It's Time to Argue 'Semantics'
Semantics began its life in the late 19th century as a technical word in the field of semiotics, referring to such topics as the relation between signs and the things to which they refer. It was quickly adopted by the field of linguistics, and applied to the study of the meaning of words. When it is encountered in general use today (among non-specialists) the word is often seen in the phrase just arguing semantics, which appears to indicate that the speaker intends for semantics to signify something unimportant and trivial, or unrelated to the discussion.
This expression will occasionally puzzle people who understand that semantics has something to do with meaning, on the grounds that the meaning of words is of some importance in a discussion or argument. How has semantics come to be used to refer to two things that are fairly disparate in character: either meaning itself or unimportant things? It would appear to have gained this extended meaning over several decades, beginning in the middle of the 20th century.
An early example of the broadened sense, used in a sneering fashion by Lewis Gannett, can be found in The New York Herald Tribune on June 15th, 1945:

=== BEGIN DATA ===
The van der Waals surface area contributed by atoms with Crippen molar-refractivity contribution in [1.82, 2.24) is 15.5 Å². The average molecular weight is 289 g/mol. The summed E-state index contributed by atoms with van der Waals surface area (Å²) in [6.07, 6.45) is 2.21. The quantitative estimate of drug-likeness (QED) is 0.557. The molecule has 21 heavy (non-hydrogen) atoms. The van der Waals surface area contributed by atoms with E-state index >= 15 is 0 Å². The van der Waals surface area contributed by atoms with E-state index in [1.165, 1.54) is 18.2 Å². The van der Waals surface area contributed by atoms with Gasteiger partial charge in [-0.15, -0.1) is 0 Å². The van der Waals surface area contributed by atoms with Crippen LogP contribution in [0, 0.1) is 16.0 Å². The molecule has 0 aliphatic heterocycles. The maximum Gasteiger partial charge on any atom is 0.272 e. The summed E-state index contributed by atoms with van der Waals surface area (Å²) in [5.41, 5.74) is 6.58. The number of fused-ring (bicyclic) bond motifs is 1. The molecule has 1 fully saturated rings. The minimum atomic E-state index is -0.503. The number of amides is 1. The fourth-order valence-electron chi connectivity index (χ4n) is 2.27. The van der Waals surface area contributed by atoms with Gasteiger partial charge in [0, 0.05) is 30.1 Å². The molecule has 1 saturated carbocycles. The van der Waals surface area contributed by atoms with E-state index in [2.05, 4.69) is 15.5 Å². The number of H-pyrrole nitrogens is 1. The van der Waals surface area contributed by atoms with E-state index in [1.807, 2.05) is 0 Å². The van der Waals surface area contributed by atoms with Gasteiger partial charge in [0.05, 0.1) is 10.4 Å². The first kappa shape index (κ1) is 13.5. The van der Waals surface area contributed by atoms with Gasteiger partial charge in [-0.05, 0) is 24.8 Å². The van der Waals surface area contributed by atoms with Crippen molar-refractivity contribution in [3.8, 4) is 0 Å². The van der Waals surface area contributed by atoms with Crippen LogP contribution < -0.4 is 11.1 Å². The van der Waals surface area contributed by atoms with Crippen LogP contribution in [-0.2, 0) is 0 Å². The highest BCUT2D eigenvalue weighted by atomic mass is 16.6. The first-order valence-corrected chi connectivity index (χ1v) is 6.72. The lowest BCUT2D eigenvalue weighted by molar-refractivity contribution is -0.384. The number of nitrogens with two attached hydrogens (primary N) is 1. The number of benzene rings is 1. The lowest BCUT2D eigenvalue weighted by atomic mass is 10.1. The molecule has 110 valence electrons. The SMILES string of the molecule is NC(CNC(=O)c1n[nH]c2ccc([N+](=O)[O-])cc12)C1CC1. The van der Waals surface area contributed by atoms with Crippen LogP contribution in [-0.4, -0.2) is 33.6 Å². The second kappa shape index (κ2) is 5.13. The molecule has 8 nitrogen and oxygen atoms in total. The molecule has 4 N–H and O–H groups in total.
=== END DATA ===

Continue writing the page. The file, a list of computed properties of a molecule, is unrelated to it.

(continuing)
There seems to be some argument about whether Mauldin’s cartoons are Art. Such argument is mere semantics.
Another article in the same paper, this one from 1956, shows semantics again being employed in a somewhat dismissive fashion, as the governor of the state of New York, W. Averell Harriman, used the word as he campaigned for the Democratic nomination for the presidency:
Asked on his arrival about this apparent modification of his views, Gov. Harriman said he would not get into arguments over “word semantics.”
By the early 1960s arguing semantics has taken on a somewhat more refined meaning, referring more to a form of linguistic nit-picking than it did to a concerted attempt to decipher the true meaning of a word. Andrew Berding, in his 1962 book Foreign Affairs and You!, wrote “…the representative of the various departments spend too much time and mental energy arguing semantics and unimportant detail.”
By the early 1960s we see the full phrase, just arguing semantics, being used to indicate that one is quibbling about something irrelevant or unknowable. It can be found in a transcript from a senate hearing from 1963, with testimony before the Committee on Armed Services:
Mr. Fee: So you have essentially proven something like two-thirds of your total problem, leaving one-third with some state of it unknown. Is this a fair statement?
Dr. Bradbury: I am afraid we are just arguing semantics with the word “prove.”
Does this shift in usage indicate that semantics is now approaching a state of being a contronym (a word having two meanings that contradict one another)? Possibly, although it does not have quite the same degree of difference that such words often have, for instance cleave, which can mean both ‘to cut apart’ and ‘to stick together’. The phrase arguing semantics doesn’t really indicate that the discussion is about something other than meaning, just that the precise nature of that meaning is not terribly important.
That's something to keep in mind if you find yourself in an argument with a linguist or a semiotician.